I didn’t go.
Why? Both because I'm not at the "details" planning point and because I’m somewhat leery about green wedding planning being treated like any other commodified wedding “trend,” like favors or birdcage veils. This sort of bridal fetishization can easily lead to another level of wedding consumption competition – instead of just a giant fondant cake, I’ll get an ORGANIC fondant cake! Instead of a standard invitation suite (card, reception info insert, map insert, reply card, etc) I’ll have the whole thing letterpressed on recycled paper made from reclaimed wood and mixed with vegetable seeds so you can grow a garden! Yay – now it’s green and eco-friendly!
Let me be clear - there is nothing wrong with organic cake and recycled paper invitation suites, and they are vastly preferably to their standard wedding equivalents. But I've noticed a trend in mainstream bridal media as it does the same thing to “green” wedding planning as they’ve done to wedding dresses, cakes, favors, and other wedding day details – they’ve made it part of the ultimate photo shoot, with every item Oscar-photo ready. "Green" has gone high-end, and it's just another detail to worry about in crafting the perfect, aspirational wedding. (Please note that I have no idea if this past weekend's event stressed green products over sustainable planning, since I didn't go, so I'm not commenting on the specific event but on general green wedding trends).
Except to me, sustainability is a critical driving force in my career and personal life. In fact, my career is dedicated to large-scale sustainability practices and projects (so far, in the vehicle and alternative fuel sector) and sustainability will definitely impact how we plan our wedding and our lives together. To me, a sustainable wedding isn’t about buying the same old wedding stuff but making sure it’s made from “green” materials, it’s about thinking about each detail, and whether it really matters and is necessary for the joy of our day. If it adds to the real beauty and sentiment of the day, great, and let’s figure out how simplify it, buy it secondhand, make it, rent/borrow it, or buy it new with recycled materials. If not, and it’s just stuff, I don’t have to care.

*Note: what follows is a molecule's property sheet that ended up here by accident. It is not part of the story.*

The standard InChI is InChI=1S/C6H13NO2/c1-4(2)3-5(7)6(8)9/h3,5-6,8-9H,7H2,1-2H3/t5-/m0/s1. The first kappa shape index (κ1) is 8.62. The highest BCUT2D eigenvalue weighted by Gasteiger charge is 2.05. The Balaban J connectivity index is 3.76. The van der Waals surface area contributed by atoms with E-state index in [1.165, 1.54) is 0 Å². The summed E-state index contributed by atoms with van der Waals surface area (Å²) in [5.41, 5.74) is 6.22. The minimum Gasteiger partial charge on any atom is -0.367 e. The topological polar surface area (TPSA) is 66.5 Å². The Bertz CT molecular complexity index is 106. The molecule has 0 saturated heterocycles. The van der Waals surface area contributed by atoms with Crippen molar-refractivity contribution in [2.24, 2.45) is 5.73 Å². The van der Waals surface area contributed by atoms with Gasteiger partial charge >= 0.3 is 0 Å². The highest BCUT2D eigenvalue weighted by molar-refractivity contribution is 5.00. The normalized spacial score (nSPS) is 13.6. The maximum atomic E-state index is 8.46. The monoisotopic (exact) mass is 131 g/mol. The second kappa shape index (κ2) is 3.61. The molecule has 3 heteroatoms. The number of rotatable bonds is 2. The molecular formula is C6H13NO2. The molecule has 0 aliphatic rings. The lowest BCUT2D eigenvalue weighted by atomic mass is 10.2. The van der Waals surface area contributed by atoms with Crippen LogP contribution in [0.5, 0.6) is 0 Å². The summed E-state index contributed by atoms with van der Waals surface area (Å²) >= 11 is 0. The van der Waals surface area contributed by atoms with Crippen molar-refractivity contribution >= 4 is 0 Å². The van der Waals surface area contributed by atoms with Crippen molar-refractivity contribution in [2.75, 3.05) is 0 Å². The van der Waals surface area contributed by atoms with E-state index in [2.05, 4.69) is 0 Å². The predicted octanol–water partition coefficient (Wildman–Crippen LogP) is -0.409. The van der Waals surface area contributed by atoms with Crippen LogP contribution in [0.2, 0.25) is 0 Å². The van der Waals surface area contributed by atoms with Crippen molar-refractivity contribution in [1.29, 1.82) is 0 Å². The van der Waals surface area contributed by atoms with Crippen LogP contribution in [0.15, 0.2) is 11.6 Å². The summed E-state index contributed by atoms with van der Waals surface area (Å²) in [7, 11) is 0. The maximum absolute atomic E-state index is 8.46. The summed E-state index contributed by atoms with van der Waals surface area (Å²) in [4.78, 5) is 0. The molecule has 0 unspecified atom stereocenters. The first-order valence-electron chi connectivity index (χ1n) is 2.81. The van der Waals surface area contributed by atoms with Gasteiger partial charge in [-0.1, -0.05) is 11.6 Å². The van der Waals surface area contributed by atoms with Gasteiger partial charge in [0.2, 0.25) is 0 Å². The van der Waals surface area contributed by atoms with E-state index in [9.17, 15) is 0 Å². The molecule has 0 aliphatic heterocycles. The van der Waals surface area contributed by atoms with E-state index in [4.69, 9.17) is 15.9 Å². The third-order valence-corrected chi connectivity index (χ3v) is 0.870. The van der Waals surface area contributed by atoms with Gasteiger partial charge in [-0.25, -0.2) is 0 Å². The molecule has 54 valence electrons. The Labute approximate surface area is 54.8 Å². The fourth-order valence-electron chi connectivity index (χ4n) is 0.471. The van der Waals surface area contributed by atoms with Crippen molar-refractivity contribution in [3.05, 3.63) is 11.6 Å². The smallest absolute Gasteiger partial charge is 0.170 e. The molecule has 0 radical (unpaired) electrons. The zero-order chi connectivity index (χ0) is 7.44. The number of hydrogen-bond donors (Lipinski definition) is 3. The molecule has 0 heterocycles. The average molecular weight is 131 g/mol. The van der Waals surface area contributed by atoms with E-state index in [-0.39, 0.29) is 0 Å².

Don’t get me wrong on green event planning - given that large lavish-ish events will always exist in some form, I’d definitely prefer for them to use organic catering, décor crafted from recycled metals and various post-consumer reimaginings, and LED or low-VOC options for lighting (for example). And if you can afford couture (and/or were already planning to go the couture route), I’d heartily recommend using a local dress designer who makes her art in non-sweatshop-conditions using sustainable materials. Maybe even something beautiful like this:
But as for me, the bride-to-be who can’t afford couture, I’m okay with sustainable. And I’m hoping this blog will reflect the simple, stylish side of local sustainable options.
Thrift store mismatched dishes and homemade cloth napkins from a Backyard Wedding
So does anyone have any local thrift store gems to recommend?